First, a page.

Around 4.3 million Australians have a disability.
The NDIS will provide about 460,000 Australians (aged under 65 years), who have permanent and significant disability with funding for supports and services. For many people, this is the first time they have received the disability support they need.
Learning more about the NDIS
What is the NDIS
The National Disability Insurance Scheme (NDIS) is Australia’s national scheme for people with disability. It provides funds directly to individuals.
The NDIS has 2 core principles
- Giving people with disability better choice and control over their funding and supports
- Helping people with disability reach their goals through reasonable and necessary supports
NDIS Criteria: The 7 Steps
Step 1: Check Eligibility
Check the NDIS Eligibility Checklist (opens in a new window) to find out if you can apply for the NDIS.
Please note: these questions are only a guide. The final decision about eligibility is up to the NDIA.
Step 2: Get your Access Request Form
- Contact the NDIS (opens in a new window) to request for an Access Request Form (opens in a new window). If you need help filling in the form or making calls to the NDIS, you can contact your Local Area Coordinator (LAC), Early Childhood Early Intervention Partner (ECEI) or contact your local NDIA office. Visit the NDIS Contact page (opens in a new window) to find an office near you.
- You will need to give the NDIS evidence of eligibility, which includes proof:
- of your home address
- you were born in Australia or are an Australian citizen
- of your age
- you are deaf or have a hearing loss; this can be done by visiting your GP
Step 3: Starting the Process
- Once you have submitted your form, wait for the NDIA to send you an eligibility letter. Remember: you might need to wait for some time before you receive your letter.
- The NDIA will contact you to make a time for a conversation / assessment, also called a planning meeting.
- You will need to start collecting evidence of interpreting hours and any service support and community service hours you have accessed in the past. This is good information to have and will help you with your planning meeting.
- You first NDIS plan may include the same supports and services you currently receive. This will give you time to think about how those supports are working for you and if there are other supports which may help you achieve your goals before your next plan.
Step 4: Pre-planning
- Take the time to collect as much evidence of and for your existing supports and needs. This can include evidence of how many hours of interpreting, service support, community support, and any other services you have accessed in the past.
- Contact your state’s Deaf Society to enquire if they can provide you with any informal pre-planning support if you require any assistance or support with this step.
- Think about who you would like to come with you to your planning meeting
- The main benefits of pre-planning are:
- to have a clear idea of what supports you want / need
- to be clear on what deaf/hard-of-hearing needs are and explain this to the NDIA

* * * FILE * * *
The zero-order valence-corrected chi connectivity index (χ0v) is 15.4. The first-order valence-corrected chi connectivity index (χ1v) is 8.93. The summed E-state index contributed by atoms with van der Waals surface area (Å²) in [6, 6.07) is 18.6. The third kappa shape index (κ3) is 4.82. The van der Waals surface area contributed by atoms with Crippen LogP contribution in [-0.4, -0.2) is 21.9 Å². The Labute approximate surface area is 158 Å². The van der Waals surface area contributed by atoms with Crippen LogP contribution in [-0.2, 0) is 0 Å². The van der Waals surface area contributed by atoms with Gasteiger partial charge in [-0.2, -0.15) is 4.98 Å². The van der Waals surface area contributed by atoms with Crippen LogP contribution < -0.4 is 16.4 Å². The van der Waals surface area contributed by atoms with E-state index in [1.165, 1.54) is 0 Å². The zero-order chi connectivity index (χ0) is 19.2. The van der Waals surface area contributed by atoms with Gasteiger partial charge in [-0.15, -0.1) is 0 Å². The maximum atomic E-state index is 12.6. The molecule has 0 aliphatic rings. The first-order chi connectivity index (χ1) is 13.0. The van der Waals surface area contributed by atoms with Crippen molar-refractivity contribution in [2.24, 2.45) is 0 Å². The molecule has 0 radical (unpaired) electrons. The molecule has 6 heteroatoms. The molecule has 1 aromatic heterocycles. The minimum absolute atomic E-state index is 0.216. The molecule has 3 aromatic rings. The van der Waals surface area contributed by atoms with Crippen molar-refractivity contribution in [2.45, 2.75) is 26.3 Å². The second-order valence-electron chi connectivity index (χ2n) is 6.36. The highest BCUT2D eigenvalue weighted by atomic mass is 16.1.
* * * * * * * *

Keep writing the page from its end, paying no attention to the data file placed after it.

- to practice well before the actual planning meeting
- to make sure you have a clear idea of your goals and what you want to achieve
Step 5: Meeting the NDIA to set-up your NDIS plan
The agenda for the meeting with the NDIA includes:
- getting to know you
- setting your goals
- deciding how you will manage your plan
- talking about next steps
- thinking about (if) you need support when you are choosing services when developing your plan
Step 6: Starting your plan
- Check your plan and make sure that you are happy with it
- If you are not happy, you can request the NDIS to review your plan within 3 months from the start date of the plan
- If you choose to be self-managed, you can start to book your services
- If you are approved to have a Support Coordinator, organise a meeting to start your plan
Step 7: Reviewing your plan
- Your NDIS plan is renewable every 12 months
- Check your plan regularly to make sure you have the supports and funds you need
- Before you plan finishes (at least 3 months before), organise to meet with the NDIA to plan for the next 12 months
- If anything in your life changes, you can ask for your plan to be reviewed
Managing your NDIS Plan
There are four ways to manage your NDIS plan and funds
You can self-manage all or a part of your NDIS plan and funding. Contact your Local Area Coordinator (LAC) or NDIA planner (opens in a new window) for more information. Self-managing your funds will involve:
- Finding and organising your services and supports
- Deciding how and when the supports will be provided, as per your NDIS plan
- Developing written service agreements and working relationships with service providers
- Directly paying providers
- Managing costs
- Keeping a record of purchases and receipts (evidence)
You can use an NDIS registered plan management provider to manage your NDIS plan for you. Remember, if you decide to have your NDIS plan managed by a plan manager, you can choose to receive supports from service providers that are registered as well as not registered with the NDIS.
The NDIA will manage your plan for you. With this option, service providers can claim their costs directly from the NDIA. Remember, the NDIA will only engage NDIS registered service providers.
Combination: Self-, Plan-, and NDIA Managed
You have the choice to use a combination of the above three methods for your NDIS plan, where a different parts of your plan are managed separately depending on your support and access needs.